I hate being sick. I know everybody hates being sick, but I feel like I have a particularly hard time with it. I’ve had a cold since Friday, and I noticed that with this cold I was doing more than usual to try and make it go away as soon as possible.
I took a ginger and cayenne shot at a juice bar. I purchased whiskey from the liquor store—something I never buy—to make a hot toddy. I Googled “home remedies for colds” and discovered that oregano tea can help, so I made some, and it was pretty bad. I netti-potted, pill-popped, and liquid-consumed for days.
Despite my efforts, all the lemon and honey and whiskey and cayenne and oregano—I must smell like a drunken herb garden by now—my cold persists. So I have surrendered. This cold, like every other cold I have ever had in my entire life, will just have to run its course.
And in my surrender, I understand why I have been so frantic to make myself well over the last few days.
I don’t hate being sick because being sick makes me feel bad; I hate being sick because being sick limits me. I can’t do the things I normally can. I can’t work out or spend time with people. I’m not productive with my work because my attention span is the amount of time between this sneeze and the next.
I have to cancel things: a coffee date, a dentist appointment, a chiropractor appointment, a dinner I was supposed to host, a phone call. Because getting dressed, driving, having an intelligent conversation—those things take energy I don’t have when all of my body’s energy is focused on fighting a virus.
When you’re sick, you are forced into a place of rest and nothingness. You cannot produce and do. All you can do is sit and be. And that’s what I hate about being sick.
Rest has been this recurring theme in my life this year. I’ve written about it a few times. It keeps coming up in conversations. Rest in the sense of being ok with not doing for a little while.
I’m not necessarily getting better at resting. In fact, I type this in a cold-induced fog. Really, I am squinting at my screen through watery eyes, knowing I will need to return to this later for a heavy edit with a clearer head.
I’m writing, though, out of this sense that I need to do something. Accomplish something. Anything. Even though I don’t have the energy. Even though, in reality, I am ahead of a few self-imposed writing deadlines, so I don’t need to work right now.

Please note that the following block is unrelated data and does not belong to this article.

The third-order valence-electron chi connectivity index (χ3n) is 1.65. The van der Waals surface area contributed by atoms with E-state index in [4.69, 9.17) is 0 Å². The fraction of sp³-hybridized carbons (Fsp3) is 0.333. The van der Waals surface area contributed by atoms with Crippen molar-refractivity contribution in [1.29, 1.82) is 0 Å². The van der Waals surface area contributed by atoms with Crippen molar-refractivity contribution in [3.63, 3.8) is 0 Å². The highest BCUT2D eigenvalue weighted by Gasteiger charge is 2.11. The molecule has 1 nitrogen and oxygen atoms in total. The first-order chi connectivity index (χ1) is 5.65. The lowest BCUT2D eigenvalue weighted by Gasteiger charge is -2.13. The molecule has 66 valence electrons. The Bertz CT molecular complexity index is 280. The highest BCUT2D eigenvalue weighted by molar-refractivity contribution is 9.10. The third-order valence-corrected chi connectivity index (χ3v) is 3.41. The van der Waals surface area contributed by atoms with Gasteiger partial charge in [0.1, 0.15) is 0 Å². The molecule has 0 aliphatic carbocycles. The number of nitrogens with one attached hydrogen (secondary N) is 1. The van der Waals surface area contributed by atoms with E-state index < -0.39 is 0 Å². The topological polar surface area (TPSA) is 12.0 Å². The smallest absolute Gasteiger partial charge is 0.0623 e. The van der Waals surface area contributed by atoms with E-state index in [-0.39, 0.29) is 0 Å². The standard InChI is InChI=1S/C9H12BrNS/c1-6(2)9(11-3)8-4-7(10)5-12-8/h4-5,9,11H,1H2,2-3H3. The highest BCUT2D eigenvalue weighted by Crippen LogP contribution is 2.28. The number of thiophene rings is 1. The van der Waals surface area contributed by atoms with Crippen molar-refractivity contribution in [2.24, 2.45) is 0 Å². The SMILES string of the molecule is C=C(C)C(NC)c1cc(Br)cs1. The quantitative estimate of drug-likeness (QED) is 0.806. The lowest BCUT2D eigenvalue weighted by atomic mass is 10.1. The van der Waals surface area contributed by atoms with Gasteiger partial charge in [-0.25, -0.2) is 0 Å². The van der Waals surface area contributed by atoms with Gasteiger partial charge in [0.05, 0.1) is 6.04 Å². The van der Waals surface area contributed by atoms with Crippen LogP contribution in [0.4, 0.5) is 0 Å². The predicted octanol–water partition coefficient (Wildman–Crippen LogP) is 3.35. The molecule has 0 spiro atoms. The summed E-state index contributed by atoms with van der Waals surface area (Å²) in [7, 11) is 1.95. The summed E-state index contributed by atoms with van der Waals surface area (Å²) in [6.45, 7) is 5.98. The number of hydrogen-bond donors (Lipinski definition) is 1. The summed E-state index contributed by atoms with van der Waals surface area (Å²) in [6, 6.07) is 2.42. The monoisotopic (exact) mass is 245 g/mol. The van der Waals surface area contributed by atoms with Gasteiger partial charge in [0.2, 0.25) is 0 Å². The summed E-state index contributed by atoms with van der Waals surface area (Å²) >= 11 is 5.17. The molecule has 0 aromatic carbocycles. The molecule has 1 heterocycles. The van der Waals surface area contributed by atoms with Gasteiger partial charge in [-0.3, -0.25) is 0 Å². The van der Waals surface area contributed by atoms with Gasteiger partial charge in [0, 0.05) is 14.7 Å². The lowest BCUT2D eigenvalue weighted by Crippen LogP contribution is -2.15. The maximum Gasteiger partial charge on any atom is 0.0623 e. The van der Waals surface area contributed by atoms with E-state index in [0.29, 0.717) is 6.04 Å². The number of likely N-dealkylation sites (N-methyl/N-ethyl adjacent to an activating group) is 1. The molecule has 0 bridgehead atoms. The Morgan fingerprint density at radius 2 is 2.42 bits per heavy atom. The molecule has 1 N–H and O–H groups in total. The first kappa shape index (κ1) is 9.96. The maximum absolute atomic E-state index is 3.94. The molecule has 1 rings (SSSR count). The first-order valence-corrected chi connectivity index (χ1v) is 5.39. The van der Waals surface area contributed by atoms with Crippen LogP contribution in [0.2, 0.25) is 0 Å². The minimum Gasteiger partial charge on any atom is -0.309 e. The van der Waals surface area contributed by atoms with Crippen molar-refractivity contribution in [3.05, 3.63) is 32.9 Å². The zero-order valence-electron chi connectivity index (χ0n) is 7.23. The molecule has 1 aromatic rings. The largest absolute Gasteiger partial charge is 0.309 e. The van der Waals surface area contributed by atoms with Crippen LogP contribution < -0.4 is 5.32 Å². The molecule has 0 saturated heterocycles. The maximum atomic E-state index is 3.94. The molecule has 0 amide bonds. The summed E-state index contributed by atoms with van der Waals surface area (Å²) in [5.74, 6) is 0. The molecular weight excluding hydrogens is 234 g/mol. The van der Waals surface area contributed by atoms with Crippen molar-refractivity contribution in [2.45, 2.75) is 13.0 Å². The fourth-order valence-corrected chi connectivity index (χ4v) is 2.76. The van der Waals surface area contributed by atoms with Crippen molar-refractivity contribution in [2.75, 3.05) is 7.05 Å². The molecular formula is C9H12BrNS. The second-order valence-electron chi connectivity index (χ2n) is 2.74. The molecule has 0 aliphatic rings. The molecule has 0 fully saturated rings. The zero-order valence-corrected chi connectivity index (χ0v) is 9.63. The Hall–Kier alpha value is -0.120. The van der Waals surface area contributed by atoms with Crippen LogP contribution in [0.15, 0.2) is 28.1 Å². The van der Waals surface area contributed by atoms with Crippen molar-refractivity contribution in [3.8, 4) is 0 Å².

But even when I have time to rest, I don’t.
It is hard to not do because when we don’t do, we begin to question our contribution to society, our family, our work, our world. We believe we are worth the effort we put in. And on days when you are sick and simply unable to put in the effort, you are forced to sit uncomfortably in, what feels like, your worthlessness
You don’t need to read another message about rest and Sabbath. I know. But that’s not really what this is. Right now, I just want to ask you a few questions. Do you get uncomfortable when you’re not doing? And if so, why?
Does a day of sitting still make you squirm? Do you, like me, fight illness with every remedy and pill available just so you don’t have sit in your own nothingness?
When was the last time you sat still on your couch—not reading, not listening to music, not watching anything, not looking at your phone—and sat there for a good long time? Does even the thought of that put a little pit in your stomach?
I’m reading it loud and clear. The message this cold is sending me. If I am only worth the effort I put in, I will never be worth enough because I will never put in enough effort. It’s a cycle that gets you nowhere.
It has to come from somewhere else, the worthiness. It has to come from a deep and strong place over which I have no power. It has to be something I had nothing to do with and have nothing to do with and will have nothing to do with.
The longer I write, the more inescapable writing about grace becomes. It just keeps popping up everywhere, in all things. When I’m listening to a song, when I miss a work out, when I’m sitting in church.
And now here it is, as I’m struggling through my inefficient week of sickness. The reminder, yet again, that I am not how much I do nor what I do. That as long as my things and productivity are the core of who I am, I will never be enough in this place. And, therefore, I will never feel like I deserve to be here.
In a way, that’s true. But in a bigger way, the opposite is true.
“The gospel is this:” as Tim Keller says just so eloquently, “We are more sinful and flawed in ourselves than we ever dared believe, yet at the very same time we are more loved and accepted in Jesus Christ than we ever dared hope.”
The gospel can whisper into every single tiny and big thing in our lives if we let it. We either breathe it in and out, or we are breathing out something else, something that we ourselves have built, medicated and treated in an effort to earn our place here.
Rest is not found at the end of our human-made paths. The path grace has built is the only one that leads to true, lasting, real and forever rest. The kind that won’t make us squirm or wonder if we should be doing something else, something better, but the kind that will allow us to take a long, deep, restful and grace-filled breath.